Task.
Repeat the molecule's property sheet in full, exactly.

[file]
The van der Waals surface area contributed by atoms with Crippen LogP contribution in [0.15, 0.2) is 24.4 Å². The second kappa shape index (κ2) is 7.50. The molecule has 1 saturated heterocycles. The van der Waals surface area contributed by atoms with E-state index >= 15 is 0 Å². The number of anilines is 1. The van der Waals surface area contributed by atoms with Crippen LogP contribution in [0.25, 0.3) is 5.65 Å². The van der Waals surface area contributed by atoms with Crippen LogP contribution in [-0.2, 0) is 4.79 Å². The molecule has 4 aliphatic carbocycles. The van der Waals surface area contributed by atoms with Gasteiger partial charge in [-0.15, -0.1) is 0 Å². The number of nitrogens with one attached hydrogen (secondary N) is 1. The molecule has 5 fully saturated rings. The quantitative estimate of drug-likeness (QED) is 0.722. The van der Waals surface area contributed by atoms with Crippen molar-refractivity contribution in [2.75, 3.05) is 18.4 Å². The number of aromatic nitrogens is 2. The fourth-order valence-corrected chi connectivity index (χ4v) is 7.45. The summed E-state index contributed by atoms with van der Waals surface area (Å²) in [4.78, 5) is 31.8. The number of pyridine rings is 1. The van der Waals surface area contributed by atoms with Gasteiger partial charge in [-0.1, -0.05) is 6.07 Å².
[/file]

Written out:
The van der Waals surface area contributed by atoms with Crippen LogP contribution in [0.15, 0.2) is 24.4 Å². The second kappa shape index (κ2) is 7.50. The molecule has 1 saturated heterocycles. The van der Waals surface area contributed by atoms with E-state index >= 15 is 0 Å². The number of anilines is 1. The van der Waals surface area contributed by atoms with Crippen LogP contribution in [0.25, 0.3) is 5.65 Å². The van der Waals surface area contributed by atoms with Crippen LogP contribution in [-0.2, 0) is 4.79 Å². The molecule has 4 aliphatic carbocycles. The van der Waals surface area contributed by atoms with Gasteiger partial charge in [-0.15, -0.1) is 0 Å². The number of nitrogens with one attached hydrogen (secondary N) is 1. The molecule has 5 fully saturated rings. The quantitative estimate of drug-likeness (QED) is 0.722. The van der Waals surface area contributed by atoms with Crippen molar-refractivity contribution in [2.75, 3.05) is 18.4 Å². The number of aromatic nitrogens is 2. The fourth-order valence-corrected chi connectivity index (χ4v) is 7.45. The summed E-state index contributed by atoms with van der Waals surface area (Å²) in [4.78, 5) is 31.8. The number of pyridine rings is 1. The van der Waals surface area contributed by atoms with Gasteiger partial charge in [-0.1, -0.05) is 6.07 Å².